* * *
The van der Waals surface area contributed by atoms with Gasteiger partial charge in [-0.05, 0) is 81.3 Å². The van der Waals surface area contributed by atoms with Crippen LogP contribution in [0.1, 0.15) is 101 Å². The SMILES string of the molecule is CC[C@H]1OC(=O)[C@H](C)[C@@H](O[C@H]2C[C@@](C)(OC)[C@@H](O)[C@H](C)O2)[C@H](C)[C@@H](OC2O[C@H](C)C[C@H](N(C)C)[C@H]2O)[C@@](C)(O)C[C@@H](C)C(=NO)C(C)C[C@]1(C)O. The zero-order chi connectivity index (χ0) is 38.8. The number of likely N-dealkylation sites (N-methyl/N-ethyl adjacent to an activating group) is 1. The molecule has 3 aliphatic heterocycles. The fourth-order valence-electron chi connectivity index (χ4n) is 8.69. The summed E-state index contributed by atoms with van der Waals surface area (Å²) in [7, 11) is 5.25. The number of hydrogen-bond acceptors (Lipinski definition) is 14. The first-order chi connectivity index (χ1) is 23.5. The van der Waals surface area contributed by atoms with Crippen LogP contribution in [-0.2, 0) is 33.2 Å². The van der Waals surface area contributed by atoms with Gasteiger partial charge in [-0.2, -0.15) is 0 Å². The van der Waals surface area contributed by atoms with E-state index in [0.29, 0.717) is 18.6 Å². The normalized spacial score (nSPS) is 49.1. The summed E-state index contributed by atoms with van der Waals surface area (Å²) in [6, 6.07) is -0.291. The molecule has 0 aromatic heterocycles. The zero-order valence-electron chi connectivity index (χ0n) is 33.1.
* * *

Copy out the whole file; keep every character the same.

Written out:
The van der Waals surface area contributed by atoms with Gasteiger partial charge in [-0.05, 0) is 81.3 Å². The van der Waals surface area contributed by atoms with Crippen LogP contribution in [0.1, 0.15) is 101 Å². The SMILES string of the molecule is CC[C@H]1OC(=O)[C@H](C)[C@@H](O[C@H]2C[C@@](C)(OC)[C@@H](O)[C@H](C)O2)[C@H](C)[C@@H](OC2O[C@H](C)C[C@H](N(C)C)[C@H]2O)[C@@](C)(O)C[C@@H](C)C(=NO)C(C)C[C@]1(C)O. The zero-order chi connectivity index (χ0) is 38.8. The number of likely N-dealkylation sites (N-methyl/N-ethyl adjacent to an activating group) is 1. The molecule has 3 aliphatic heterocycles. The fourth-order valence-electron chi connectivity index (χ4n) is 8.69. The summed E-state index contributed by atoms with van der Waals surface area (Å²) in [7, 11) is 5.25. The number of hydrogen-bond acceptors (Lipinski definition) is 14. The first-order chi connectivity index (χ1) is 23.5. The van der Waals surface area contributed by atoms with Crippen LogP contribution in [-0.2, 0) is 33.2 Å². The van der Waals surface area contributed by atoms with Gasteiger partial charge in [-0.2, -0.15) is 0 Å². The van der Waals surface area contributed by atoms with E-state index in [0.29, 0.717) is 18.6 Å². The normalized spacial score (nSPS) is 49.1. The summed E-state index contributed by atoms with van der Waals surface area (Å²) in [6, 6.07) is -0.291. The molecule has 0 aromatic heterocycles. The zero-order valence-electron chi connectivity index (χ0n) is 33.1.